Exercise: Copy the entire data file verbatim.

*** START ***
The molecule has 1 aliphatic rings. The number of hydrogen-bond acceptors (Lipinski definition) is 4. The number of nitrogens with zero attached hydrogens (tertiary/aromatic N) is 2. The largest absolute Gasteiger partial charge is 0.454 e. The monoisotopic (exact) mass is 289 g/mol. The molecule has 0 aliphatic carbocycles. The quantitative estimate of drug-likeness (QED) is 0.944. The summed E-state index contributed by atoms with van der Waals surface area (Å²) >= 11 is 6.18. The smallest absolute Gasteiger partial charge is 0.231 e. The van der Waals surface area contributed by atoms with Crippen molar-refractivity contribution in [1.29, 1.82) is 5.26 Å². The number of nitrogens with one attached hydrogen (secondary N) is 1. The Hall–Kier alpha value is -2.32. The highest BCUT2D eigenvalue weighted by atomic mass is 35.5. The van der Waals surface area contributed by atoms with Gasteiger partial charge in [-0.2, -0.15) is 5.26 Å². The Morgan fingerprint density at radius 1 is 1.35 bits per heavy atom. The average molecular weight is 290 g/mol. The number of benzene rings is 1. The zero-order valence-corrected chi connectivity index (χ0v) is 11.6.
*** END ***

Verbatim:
The molecule has 1 aliphatic rings. The number of hydrogen-bond acceptors (Lipinski definition) is 4. The number of nitrogens with zero attached hydrogens (tertiary/aromatic N) is 2. The largest absolute Gasteiger partial charge is 0.454 e. The monoisotopic (exact) mass is 289 g/mol. The molecule has 0 aliphatic carbocycles. The quantitative estimate of drug-likeness (QED) is 0.944. The summed E-state index contributed by atoms with van der Waals surface area (Å²) >= 11 is 6.18. The smallest absolute Gasteiger partial charge is 0.231 e. The van der Waals surface area contributed by atoms with Crippen molar-refractivity contribution in [1.29, 1.82) is 5.26 Å². The number of nitrogens with one attached hydrogen (secondary N) is 1. The Hall–Kier alpha value is -2.32. The highest BCUT2D eigenvalue weighted by atomic mass is 35.5. The van der Waals surface area contributed by atoms with Gasteiger partial charge in [-0.2, -0.15) is 5.26 Å². The Morgan fingerprint density at radius 1 is 1.35 bits per heavy atom. The average molecular weight is 290 g/mol. The number of benzene rings is 1. The zero-order valence-corrected chi connectivity index (χ0v) is 11.6.